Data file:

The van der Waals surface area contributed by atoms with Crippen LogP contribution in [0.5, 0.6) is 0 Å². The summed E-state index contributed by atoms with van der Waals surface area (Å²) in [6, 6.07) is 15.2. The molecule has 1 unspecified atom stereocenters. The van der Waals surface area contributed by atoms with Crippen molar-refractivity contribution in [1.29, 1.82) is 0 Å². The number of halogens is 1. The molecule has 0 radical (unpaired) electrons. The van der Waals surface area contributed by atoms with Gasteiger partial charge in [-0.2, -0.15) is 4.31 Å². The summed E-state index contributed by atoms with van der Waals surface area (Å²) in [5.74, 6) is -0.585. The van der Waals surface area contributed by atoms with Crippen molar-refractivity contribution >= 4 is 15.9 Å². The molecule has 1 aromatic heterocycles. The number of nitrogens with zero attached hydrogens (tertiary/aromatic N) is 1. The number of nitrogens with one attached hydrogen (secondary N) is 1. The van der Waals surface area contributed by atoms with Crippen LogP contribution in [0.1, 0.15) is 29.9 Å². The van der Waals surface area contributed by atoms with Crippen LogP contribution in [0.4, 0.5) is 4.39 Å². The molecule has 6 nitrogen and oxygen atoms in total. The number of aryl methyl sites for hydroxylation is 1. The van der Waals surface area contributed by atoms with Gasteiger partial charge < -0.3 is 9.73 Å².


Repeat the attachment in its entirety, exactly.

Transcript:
The van der Waals surface area contributed by atoms with Crippen LogP contribution in [0.5, 0.6) is 0 Å². The summed E-state index contributed by atoms with van der Waals surface area (Å²) in [6, 6.07) is 15.2. The molecule has 1 unspecified atom stereocenters. The van der Waals surface area contributed by atoms with Crippen molar-refractivity contribution in [1.29, 1.82) is 0 Å². The number of halogens is 1. The molecule has 0 radical (unpaired) electrons. The van der Waals surface area contributed by atoms with Gasteiger partial charge in [-0.2, -0.15) is 4.31 Å². The summed E-state index contributed by atoms with van der Waals surface area (Å²) in [5.74, 6) is -0.585. The van der Waals surface area contributed by atoms with Crippen molar-refractivity contribution >= 4 is 15.9 Å². The molecule has 1 aromatic heterocycles. The number of nitrogens with zero attached hydrogens (tertiary/aromatic N) is 1. The number of nitrogens with one attached hydrogen (secondary N) is 1. The van der Waals surface area contributed by atoms with Crippen LogP contribution in [0.1, 0.15) is 29.9 Å². The van der Waals surface area contributed by atoms with Crippen LogP contribution in [0.4, 0.5) is 4.39 Å². The molecule has 6 nitrogen and oxygen atoms in total. The number of aryl methyl sites for hydroxylation is 1. The van der Waals surface area contributed by atoms with Gasteiger partial charge < -0.3 is 9.73 Å².